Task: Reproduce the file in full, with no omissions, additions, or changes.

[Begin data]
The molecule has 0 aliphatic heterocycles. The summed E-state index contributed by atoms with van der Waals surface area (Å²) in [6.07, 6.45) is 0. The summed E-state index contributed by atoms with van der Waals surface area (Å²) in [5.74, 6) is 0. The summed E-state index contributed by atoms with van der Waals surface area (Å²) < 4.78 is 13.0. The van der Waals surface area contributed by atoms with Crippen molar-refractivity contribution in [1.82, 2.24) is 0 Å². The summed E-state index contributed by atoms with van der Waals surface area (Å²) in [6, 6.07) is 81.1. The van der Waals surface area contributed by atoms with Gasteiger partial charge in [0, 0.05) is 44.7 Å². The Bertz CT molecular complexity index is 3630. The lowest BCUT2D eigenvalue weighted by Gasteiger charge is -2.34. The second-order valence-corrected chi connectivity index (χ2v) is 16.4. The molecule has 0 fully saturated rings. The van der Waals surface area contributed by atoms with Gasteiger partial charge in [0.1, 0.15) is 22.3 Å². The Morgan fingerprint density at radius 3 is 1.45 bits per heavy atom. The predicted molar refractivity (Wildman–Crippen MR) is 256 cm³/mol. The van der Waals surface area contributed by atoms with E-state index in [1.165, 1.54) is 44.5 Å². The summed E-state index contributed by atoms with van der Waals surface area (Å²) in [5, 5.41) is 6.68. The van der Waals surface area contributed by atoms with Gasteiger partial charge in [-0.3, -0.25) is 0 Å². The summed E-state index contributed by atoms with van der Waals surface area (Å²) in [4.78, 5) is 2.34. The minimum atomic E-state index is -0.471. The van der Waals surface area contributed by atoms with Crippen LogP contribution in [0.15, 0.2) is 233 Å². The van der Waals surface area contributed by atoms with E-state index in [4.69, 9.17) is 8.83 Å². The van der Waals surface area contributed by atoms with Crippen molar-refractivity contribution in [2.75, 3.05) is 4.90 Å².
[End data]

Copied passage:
The molecule has 0 aliphatic heterocycles. The summed E-state index contributed by atoms with van der Waals surface area (Å²) in [6.07, 6.45) is 0. The summed E-state index contributed by atoms with van der Waals surface area (Å²) in [5.74, 6) is 0. The summed E-state index contributed by atoms with van der Waals surface area (Å²) < 4.78 is 13.0. The van der Waals surface area contributed by atoms with Crippen molar-refractivity contribution in [1.82, 2.24) is 0 Å². The summed E-state index contributed by atoms with van der Waals surface area (Å²) in [6, 6.07) is 81.1. The van der Waals surface area contributed by atoms with Gasteiger partial charge in [0, 0.05) is 44.7 Å². The Bertz CT molecular complexity index is 3630. The lowest BCUT2D eigenvalue weighted by Gasteiger charge is -2.34. The second-order valence-corrected chi connectivity index (χ2v) is 16.4. The molecule has 0 fully saturated rings. The van der Waals surface area contributed by atoms with Gasteiger partial charge in [0.1, 0.15) is 22.3 Å². The Morgan fingerprint density at radius 3 is 1.45 bits per heavy atom. The predicted molar refractivity (Wildman–Crippen MR) is 256 cm³/mol. The van der Waals surface area contributed by atoms with E-state index in [1.165, 1.54) is 44.5 Å². The summed E-state index contributed by atoms with van der Waals surface area (Å²) in [5, 5.41) is 6.68. The van der Waals surface area contributed by atoms with Gasteiger partial charge in [-0.3, -0.25) is 0 Å². The summed E-state index contributed by atoms with van der Waals surface area (Å²) in [4.78, 5) is 2.34. The minimum atomic E-state index is -0.471. The van der Waals surface area contributed by atoms with Crippen LogP contribution in [0.15, 0.2) is 233 Å². The van der Waals surface area contributed by atoms with E-state index in [4.69, 9.17) is 8.83 Å². The van der Waals surface area contributed by atoms with Crippen molar-refractivity contribution in [2.75, 3.05) is 4.90 Å².